The health belief model and adolescents with insulin-dependent diabetes mellitus

Health Psychol. 1992;11(3):190-8. doi: 10.1037//0278-6133.11.3.190.


We tested the predictive utility of the health belief model (HBM) for adherence with a complex, ongoing medical regimen in the context of a chronically ill youthful population (56 adolescent outpatients with insulin-dependent diabetes mellitus; mean age = 14 years). A three-construct model of health beliefs was tested: Threat (perceived susceptibility combined with severity), Benefits-Costs, and Cues to seek treatment. Multiple indicators of compliance were used, and metabolic control was measured by glycosylated hemoglobin. The Benefits-Costs and Cues constructs were related to compliance in the theoretically expected positive direction. Threat interacted with Benefits-Costs in the prediction of compliance and with Cues in the prediction of metabolic control. The greatest compliance was achieved with low perceived Threat and high perceived Benefits-Costs. Poor metabolic control was associated with high Threat and Cues. As age increased, adherence to the exercise, injection, and frequency components of the regimen decreased.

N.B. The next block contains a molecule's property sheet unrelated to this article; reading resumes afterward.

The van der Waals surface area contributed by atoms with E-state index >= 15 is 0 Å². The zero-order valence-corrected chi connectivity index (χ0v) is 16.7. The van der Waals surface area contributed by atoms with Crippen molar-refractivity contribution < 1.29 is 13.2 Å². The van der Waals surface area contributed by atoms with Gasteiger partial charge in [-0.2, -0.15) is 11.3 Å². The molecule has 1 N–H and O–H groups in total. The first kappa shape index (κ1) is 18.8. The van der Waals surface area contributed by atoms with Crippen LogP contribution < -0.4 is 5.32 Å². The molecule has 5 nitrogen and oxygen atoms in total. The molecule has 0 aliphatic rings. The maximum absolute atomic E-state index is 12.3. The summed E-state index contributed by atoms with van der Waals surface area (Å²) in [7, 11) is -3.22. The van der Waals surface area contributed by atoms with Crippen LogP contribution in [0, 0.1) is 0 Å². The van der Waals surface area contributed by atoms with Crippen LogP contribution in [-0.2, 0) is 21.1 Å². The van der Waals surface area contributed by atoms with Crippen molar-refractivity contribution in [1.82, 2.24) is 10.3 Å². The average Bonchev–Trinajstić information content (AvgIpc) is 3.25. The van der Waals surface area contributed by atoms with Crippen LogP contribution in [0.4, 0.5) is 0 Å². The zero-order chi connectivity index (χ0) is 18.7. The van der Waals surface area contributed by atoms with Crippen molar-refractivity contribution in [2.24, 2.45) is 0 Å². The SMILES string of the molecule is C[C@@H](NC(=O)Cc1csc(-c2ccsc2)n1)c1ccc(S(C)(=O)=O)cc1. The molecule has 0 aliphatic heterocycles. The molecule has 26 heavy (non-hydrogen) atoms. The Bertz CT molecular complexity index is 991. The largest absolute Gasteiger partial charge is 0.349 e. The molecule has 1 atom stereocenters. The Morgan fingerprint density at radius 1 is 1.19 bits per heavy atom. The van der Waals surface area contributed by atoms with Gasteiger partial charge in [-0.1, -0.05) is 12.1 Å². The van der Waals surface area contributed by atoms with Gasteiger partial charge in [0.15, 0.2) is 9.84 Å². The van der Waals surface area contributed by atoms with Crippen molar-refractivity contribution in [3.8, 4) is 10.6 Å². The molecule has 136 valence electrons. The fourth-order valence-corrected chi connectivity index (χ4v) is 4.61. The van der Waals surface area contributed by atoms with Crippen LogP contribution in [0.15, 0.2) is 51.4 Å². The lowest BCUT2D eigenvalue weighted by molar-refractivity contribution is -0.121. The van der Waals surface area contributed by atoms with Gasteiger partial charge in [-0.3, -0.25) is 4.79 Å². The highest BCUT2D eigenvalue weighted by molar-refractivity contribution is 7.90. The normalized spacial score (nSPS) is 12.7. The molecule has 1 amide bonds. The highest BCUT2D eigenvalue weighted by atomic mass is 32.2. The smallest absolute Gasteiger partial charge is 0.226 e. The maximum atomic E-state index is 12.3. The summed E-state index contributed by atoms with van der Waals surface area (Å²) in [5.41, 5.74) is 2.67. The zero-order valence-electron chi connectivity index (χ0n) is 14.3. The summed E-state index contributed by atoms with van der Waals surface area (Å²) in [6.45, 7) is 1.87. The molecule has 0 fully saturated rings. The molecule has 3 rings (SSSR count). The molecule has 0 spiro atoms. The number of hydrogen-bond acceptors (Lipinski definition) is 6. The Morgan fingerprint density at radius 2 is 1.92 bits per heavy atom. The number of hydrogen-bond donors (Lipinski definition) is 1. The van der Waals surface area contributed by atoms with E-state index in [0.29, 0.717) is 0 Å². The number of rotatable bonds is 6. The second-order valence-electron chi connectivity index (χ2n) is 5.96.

MeSH terms

  • Adaptation, Psychological
  • Adolescent
  • Adult
  • Age Factors
  • Attitude to Health*
  • Child
  • Chronic Disease
  • Diabetes Mellitus, Type 1 / psychology*
  • Diabetes Mellitus, Type 1 / therapy
  • Feeding Behavior
  • Female
  • Health Behavior*
  • Humans
  • Interviews as Topic
  • Male
  • Models, Psychological
  • Patient Compliance
  • Probability
  • Self Care
  • Telephone